Scottish Ukip MEP David Coburn has been shouting off, as his way, about his party’s prospects north of the border in 2015. Mr Coburn is a curious character - and there is a certainly an element of bluster here:
‘We’re looking at the Scottish rust belt. Seats where there were serious industries that were allowed to run down, with no replacement. These are seats that Labour has treated like a feudal system. It’s the Central Belt of Scotland, where people have just been abandoned or given sops to keep them happy.’
Whilst it should not be forgotten that Ukip gained 10 per cent of the Scottish vote in European elections last May, a breakthrough on the scale pitched by Coburn remains ambitious. There is already a voice for the disenfranchised, angry Scottish voters who feel that the old parties have not got their backs anymore: They may be the government of Scotland, but the SNP will blunt the impact of Ukip north of the border.
That’s still far from good news for Labour. Ukip might not break through in Scotland, but they are compounding the headaches of Ed Miliband and his strategists. In Scotland, strangely, we see two punchy nationalist parties - one (Ukip) that wants to destroy the very name of the other (the SNP) - both fighting a common enemy: Labour.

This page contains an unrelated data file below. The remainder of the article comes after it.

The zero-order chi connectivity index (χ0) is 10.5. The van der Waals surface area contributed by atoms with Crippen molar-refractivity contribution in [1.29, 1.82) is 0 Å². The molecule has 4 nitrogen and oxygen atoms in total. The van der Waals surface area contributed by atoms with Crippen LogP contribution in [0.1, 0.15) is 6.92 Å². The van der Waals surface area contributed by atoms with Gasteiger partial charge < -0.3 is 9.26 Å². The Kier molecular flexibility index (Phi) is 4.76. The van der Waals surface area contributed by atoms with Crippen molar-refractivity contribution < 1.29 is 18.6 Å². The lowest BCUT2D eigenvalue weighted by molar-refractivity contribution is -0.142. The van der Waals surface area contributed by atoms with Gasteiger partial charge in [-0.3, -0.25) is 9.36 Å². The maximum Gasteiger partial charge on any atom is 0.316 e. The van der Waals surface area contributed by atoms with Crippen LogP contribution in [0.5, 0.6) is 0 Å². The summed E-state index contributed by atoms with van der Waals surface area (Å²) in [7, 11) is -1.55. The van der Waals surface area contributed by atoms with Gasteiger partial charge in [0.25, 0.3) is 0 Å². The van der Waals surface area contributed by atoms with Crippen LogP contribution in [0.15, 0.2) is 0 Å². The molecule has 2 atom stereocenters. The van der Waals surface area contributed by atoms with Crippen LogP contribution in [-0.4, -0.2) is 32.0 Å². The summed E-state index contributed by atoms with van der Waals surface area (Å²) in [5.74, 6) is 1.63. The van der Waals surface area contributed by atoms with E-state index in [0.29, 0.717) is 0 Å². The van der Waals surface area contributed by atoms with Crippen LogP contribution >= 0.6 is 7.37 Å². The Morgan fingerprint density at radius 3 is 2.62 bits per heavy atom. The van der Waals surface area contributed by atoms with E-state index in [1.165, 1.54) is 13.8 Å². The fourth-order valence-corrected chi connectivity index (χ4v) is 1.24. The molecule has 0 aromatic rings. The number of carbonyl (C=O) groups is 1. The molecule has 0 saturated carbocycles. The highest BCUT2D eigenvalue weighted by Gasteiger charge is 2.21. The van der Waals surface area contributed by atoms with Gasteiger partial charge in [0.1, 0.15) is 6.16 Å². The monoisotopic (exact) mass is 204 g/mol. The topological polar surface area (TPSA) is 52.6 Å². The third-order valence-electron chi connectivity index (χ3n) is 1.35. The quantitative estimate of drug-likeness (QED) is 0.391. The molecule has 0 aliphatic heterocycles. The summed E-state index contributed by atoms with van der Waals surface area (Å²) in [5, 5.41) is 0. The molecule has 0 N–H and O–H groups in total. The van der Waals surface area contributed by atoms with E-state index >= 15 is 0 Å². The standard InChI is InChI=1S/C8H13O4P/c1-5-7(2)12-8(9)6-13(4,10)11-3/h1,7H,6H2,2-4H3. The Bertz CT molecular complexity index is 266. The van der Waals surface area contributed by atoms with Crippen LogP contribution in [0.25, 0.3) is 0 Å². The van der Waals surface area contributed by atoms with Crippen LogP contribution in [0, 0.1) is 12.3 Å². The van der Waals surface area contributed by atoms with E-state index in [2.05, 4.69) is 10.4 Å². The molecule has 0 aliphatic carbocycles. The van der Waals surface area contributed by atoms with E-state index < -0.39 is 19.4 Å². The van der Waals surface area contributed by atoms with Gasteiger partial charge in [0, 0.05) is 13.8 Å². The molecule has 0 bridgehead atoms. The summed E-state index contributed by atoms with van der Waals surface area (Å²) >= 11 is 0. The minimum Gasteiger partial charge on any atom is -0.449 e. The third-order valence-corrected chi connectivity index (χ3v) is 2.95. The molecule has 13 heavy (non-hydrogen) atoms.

For this, Labour only have themselves to blame. A toxic cocktail of arrogance and incompetence is revealing its effects for party up and down this country. Whilst Labour are officially the opposition, vast swathes of the public do not trust them to sufficiently stand up to the Conservative government. If the Scottish independence referendum was not enough of a wake-up call that Labour has taken voters for granted in its birthplace, then their whisker-thin by-election win last week just outside Manchester really ripped off the duvet.
The problem for Ed Miliband is he has been forced into fighting a war on three very distinctive fronts. While the Tories will drill on and on about their long-term economic plan - an identical message to all parts of the country - Labour needs three different messages for three very different demographics.
The conundrum for Miliband is not only trying to win in the south of England - those seats that Tony Blair swept through on his way to a majority. Now, thanks to Nigel Farage, he also needs to to shore up his traditional Labour comfort zones in the north. Labour will need to wake up to how their voters feel about immigration in northern England, though such a tack rightward could drive Scottish voters into the arms of the SNP. Meanwhile, none of this will help detoxify the legacy of the last government in the shires.
The messages that Miliband will need to project against the SNP in Scotland are diametrically opposed to the already conflicting ones he must send in the north and south of England. Riding two horses is tricky enough, but three? From which area will Labour be forced to tactically retreat? I have a pretty good hunch it will be the south.